Mickelson barely got a mention on the broadcast as he played the first nine, making a birdie at the par-5 fifth and then another at the par-5 ninth to get to even par for the tournament. He then bogeyed the par-4 10th, his momentum seemingly stalled, as he fell four strokes behind Westwood.

But his 5-iron to the par-3 13th changed everything.

"It was a putt that was going to make the rest of the round go one way or another," Mickelson said. "Because I just thought if I made it, it would give me some momentum, get me to even par for the championship, a score I thought had a good chance of being enough.

"And that putt went in and it just gave me a nice momentum boost, because it's very hard to make birdies out here. It was a critical putt."

Mickelson made another birdie at the 14th to get to 1 under, and he was tied for the lead when Scott bogeyed the 13th. He made good pars at the 15th and 16th, then had his big opportunity at the par-5 17th.

Getting to 2 under would be crucial, as the other contenders were struggling to stay in the game.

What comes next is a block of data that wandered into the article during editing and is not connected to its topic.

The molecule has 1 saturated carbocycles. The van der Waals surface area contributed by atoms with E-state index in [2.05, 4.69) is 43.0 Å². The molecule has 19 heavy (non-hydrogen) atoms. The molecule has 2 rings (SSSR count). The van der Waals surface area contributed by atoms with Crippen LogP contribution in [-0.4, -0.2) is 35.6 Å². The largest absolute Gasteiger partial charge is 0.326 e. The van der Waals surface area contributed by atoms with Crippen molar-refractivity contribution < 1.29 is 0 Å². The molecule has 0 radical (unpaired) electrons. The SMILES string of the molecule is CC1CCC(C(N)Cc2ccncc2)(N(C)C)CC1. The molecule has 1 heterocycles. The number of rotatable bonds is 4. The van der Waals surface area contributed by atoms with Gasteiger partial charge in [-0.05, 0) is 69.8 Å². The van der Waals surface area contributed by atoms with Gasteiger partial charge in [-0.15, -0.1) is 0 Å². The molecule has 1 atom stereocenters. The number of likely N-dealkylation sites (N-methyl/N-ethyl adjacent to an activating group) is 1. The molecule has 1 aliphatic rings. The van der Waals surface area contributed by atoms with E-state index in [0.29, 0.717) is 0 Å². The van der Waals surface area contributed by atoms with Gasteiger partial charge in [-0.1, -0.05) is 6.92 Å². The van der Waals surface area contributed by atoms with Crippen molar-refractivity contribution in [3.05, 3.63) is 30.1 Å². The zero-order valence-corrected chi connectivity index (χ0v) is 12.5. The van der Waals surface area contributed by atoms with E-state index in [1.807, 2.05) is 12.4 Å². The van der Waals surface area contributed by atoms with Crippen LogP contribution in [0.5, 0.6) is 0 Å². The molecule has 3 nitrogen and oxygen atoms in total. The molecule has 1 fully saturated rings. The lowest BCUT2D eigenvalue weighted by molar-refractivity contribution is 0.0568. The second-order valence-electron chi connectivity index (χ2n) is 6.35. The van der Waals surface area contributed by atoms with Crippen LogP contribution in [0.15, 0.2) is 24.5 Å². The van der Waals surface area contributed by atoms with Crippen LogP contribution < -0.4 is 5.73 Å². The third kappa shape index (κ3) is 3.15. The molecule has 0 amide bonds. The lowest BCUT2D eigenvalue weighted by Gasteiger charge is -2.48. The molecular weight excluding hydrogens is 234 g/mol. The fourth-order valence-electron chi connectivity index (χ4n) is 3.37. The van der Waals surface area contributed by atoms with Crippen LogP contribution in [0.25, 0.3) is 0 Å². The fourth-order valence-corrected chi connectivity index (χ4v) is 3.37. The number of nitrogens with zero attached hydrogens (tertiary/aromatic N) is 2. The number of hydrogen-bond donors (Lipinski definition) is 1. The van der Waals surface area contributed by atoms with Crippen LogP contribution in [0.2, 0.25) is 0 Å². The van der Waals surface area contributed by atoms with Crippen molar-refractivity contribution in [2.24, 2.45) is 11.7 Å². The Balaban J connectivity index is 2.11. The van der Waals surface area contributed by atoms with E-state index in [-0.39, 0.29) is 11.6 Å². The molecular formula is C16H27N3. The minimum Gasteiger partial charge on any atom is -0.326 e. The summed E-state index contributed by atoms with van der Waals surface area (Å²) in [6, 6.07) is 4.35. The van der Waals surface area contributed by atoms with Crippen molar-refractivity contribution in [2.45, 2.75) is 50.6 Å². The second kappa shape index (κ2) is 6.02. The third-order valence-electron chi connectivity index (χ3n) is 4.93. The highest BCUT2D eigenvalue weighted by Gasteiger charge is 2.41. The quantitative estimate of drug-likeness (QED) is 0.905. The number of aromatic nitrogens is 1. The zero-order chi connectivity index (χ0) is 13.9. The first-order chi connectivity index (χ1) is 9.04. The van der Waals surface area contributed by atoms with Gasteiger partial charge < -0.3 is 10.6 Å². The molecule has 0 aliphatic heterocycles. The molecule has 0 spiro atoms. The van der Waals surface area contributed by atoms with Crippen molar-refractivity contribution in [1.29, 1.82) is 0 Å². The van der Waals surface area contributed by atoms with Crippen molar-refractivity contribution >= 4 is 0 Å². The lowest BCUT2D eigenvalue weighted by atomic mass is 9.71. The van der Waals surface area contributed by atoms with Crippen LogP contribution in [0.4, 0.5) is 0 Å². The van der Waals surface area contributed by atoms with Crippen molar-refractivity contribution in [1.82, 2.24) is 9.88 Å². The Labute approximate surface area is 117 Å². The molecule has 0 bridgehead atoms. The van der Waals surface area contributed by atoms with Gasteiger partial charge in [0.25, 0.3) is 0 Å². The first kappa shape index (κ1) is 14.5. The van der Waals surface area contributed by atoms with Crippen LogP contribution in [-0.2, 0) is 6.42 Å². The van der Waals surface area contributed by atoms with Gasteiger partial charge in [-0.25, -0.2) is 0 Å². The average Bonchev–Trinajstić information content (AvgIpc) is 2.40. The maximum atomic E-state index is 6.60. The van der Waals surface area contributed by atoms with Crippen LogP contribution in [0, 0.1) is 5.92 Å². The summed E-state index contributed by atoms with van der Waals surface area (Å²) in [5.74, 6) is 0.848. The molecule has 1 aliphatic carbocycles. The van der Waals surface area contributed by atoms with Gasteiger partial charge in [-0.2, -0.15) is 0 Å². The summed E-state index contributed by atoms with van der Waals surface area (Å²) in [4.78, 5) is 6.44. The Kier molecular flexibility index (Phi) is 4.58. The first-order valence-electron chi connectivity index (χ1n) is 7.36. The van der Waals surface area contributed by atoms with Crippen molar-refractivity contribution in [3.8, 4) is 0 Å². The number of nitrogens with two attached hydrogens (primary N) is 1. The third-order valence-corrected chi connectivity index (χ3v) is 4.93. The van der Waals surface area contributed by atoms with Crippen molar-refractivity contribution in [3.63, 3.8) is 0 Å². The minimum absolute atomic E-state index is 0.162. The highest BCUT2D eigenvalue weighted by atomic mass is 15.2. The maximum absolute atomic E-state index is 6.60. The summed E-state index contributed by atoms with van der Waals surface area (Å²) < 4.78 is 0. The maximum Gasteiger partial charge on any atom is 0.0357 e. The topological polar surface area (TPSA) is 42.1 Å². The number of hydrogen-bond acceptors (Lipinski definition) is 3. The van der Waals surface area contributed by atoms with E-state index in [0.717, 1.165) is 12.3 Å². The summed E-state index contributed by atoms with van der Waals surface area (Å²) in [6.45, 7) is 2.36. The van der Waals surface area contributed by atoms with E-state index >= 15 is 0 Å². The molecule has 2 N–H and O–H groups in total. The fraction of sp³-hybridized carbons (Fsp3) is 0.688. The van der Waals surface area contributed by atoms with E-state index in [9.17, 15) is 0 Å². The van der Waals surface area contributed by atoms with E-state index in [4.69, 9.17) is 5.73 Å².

"That's the moment I kind of had to compose myself, because I hit two of the best 3-woods I ever hit," Mickelson said. "That is exactly why I don't have driver in the bag. Those two 3-woods were the best shots of the week, and walking up on that green is when I realized that his championship is very much in my control. And I was getting a little emotional."

Mickelson two-putted for birdie to get to 2 under, then hit a 6-iron to the 18th, narrowly clearing a bunker but setting up a birdie putt that he knew clinched the tournament.

It was especially gratifying given his close call last month at the U.S. Open, where he finished second for a record sixth time.

"It was tough," said his coach, Butch Harmon. "But you go back to work and that's what he did. It paid off."

The victory was the 42nd of Mickelson's PGA Tour career and moved him back to No. 2 in the world for the first time since 2010. Mickelson never has been No. 1 in his career.

Afterward, Mickelson, as only Phil can do, was calmly talking to reporters beside the 18th green, raving about the 3-wood he loves so much, discussing how he was unsure if he ever had what it takes to win this championship, when he suddenly realized he was in demand.

The trophy presentation was taking place on the green -- where he was supposed to be -- and as Mickelson chatted, his name was being announced as the "Champion Golfer of the Year." He walked out, hoisted the Claret Jug, and gave a simple victory speech.

Off to the side, Bones sobbed some more, a man crying with joy.